The University has now developed an Environmental Management System (EMS) which is independently verified and registered to the international environmental management standard BS EN ISO 14001:2004. Large organisations such as the University and the rest of the HE sector are increasingly becoming aware of the benefits of implementing an EMS and more and more organisations are reaping the rewards.
At UoG we recognise that achieving registration is the easy part - we now have to demonstrate that we are doing what we say we do. Accordingly, the EMS Working Group, which set the wheels in motion and built upon previous environmental initiatives to bring the system up and running, is continuing to work towards consolidating the activities of the University that cause environmental impacts so that they can be managed more effectively and reduced. This also helps to ensure that complying with the raft of environmental legislation that exists is a lot clearer and easier.
All in all, the EMS leads to an efficient way of managing our impacts and help the University in improving the local and global environment.
What is an EMS?
An Environmental Management System is a method of ensuring comprehensive management of the environmental impacts of an organisation. The scope of the EMS covers the complete range of University activities - this is ambitious, but reflects the aims of the University. The EMS includes everything from the management of the grounds and facilities to the specialised activities of different schools and even the content of the curriculum and mode of delivery.
The EMS is restricted to users of the system and can be accessed by following this link: University EMS portal
What is ISO 14001?
BS EN ISO 14001:2004 is the foremost international standard in environmental management and is governed by the International Organisation for Standardisation (ISO). It obliges those who achieve accreditation to publish an Environmental Policy that commits the organisation to avoiding pollution, complying with all environmental legal and other requirements as well as committing itself to a programme of objectives and targets to achieve continual improvement. To achieve certification an organisation must undergo a rigorous check by third party auditors.
In order to achieve registration we had to show to our external auditors, the British Stands Institute (BSI), that:
- we are in control of our environmental aspects;
- we have evaluated our aspects and are addressing the most significant impacts through environmental objectives and targets;
- we have written an Environmental Policy and are complying with it;
- we are aware of all environmental legislation applicable to us, and any other requirements that affect us, and that we are complying with them;
- that we check that our system works!
What is BSI?
The British Standards Institute is one of the most highly recognised auditors of management systems. They have been chosen by the University to audit the EMS to the requirements of ISO 14001.
What are the Benefits?
There are many environmental, social and business benefits of having an accredited EMS. These benefits include:
- improving the local and global environment - the EMS will generate objectives and targets to improve in the areas of the most significant impacts;
- improving local image - the University can reap the benefits of having an independently verified standard and send out positive signals to the local community;
- improved marketability - taking positive action on the environment sends out positive signals to potential and existing students and staff;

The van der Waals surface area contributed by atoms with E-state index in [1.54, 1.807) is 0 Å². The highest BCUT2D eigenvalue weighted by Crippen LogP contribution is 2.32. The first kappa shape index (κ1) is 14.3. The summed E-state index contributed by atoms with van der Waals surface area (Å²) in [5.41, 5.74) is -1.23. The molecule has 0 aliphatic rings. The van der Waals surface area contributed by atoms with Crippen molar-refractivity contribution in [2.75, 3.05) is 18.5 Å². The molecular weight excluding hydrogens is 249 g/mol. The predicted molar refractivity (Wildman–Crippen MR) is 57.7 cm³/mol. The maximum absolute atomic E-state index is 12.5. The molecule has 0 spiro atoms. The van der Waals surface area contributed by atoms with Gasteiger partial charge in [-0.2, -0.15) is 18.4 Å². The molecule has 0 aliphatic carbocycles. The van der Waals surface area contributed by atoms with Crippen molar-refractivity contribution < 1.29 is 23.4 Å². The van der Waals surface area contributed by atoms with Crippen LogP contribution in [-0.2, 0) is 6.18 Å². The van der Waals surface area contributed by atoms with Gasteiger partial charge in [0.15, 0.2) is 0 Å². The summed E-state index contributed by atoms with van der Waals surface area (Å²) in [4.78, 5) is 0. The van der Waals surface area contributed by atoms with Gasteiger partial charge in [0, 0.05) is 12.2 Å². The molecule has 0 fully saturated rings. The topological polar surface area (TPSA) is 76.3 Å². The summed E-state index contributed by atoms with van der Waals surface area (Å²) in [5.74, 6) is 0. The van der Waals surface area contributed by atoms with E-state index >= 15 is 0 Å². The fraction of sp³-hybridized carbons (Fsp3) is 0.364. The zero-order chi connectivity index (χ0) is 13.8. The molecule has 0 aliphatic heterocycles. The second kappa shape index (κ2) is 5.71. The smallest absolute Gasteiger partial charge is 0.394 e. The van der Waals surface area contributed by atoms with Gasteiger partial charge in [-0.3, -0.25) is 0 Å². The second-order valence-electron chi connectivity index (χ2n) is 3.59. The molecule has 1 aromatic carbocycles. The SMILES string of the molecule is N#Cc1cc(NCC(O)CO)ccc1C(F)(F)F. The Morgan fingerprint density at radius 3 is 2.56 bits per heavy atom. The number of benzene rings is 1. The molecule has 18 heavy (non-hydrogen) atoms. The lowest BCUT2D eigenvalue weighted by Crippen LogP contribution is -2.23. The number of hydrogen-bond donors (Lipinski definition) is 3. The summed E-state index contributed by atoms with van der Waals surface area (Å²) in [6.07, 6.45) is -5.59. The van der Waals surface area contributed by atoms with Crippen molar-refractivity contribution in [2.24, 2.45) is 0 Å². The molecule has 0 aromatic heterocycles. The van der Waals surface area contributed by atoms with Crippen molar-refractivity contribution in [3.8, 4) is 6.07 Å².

- legal compliance - the EMS demonstrates systems for complying with the law;
- reduced risk - the EMS provides a systematic mechanism for managing financial and other risks associated with the environment;
- cost reductions - rationalisation of managing the impact of our environmental aspects can lead to cost reductions often associated with more efficient waste & energy management;
- efficiency - the systematic approach of an EMS identifies areas of inefficiency in managing aspects and allows impacts to be managed more efficiently.
Who are the EMS Working Group?
The EMS Working Group was first set up in March 2003, and meets regularly to advance the University's environmental management system. The Group reports directly to the Sustainable Development Committee who in turn report to the University Executive. Members include:
Clive Fenton - ICT Manager
Martin Foster - Health, Safety & Environment Advisor
Geoff Midwinter - Environment Officer
Andy Simpson - Operational Services Manager
Daniella Tilbury – Director of Sustainability
Nigel Wichall - Director of Estates
Sarah Wightman - Procurement & Contracts Manager
The Group has a specific remit to review the EMS's continuing suitability, adequacy and effectiveness by evaluating:
1. The results of internal audits and evaluations of compliance with applicable legal requirements and with other requirements to which the University subscribes.
2. The status of corrective and preventive actions airising from audits and evaluations of compliance.
3. Follow-up actions from previous reviews.
4. The environmental performance of the University, particularly the extent to which objectives and targets have been met.
5. Communications from external interested parties, including complaints.
6. Changing circumstances, including:
- changes to the University's organisation, its activities and services;
- the results of the evaluation of environmental aspects from planned or new developments;
- changes in applicable legal requirements and other requirements to which the University subscribes;
- the views of interested parties;
- advances in science and technology, and
- lessons learned from emergency situations and accidents,
7. Making recommendations for improvement.
To contact the group email EMS.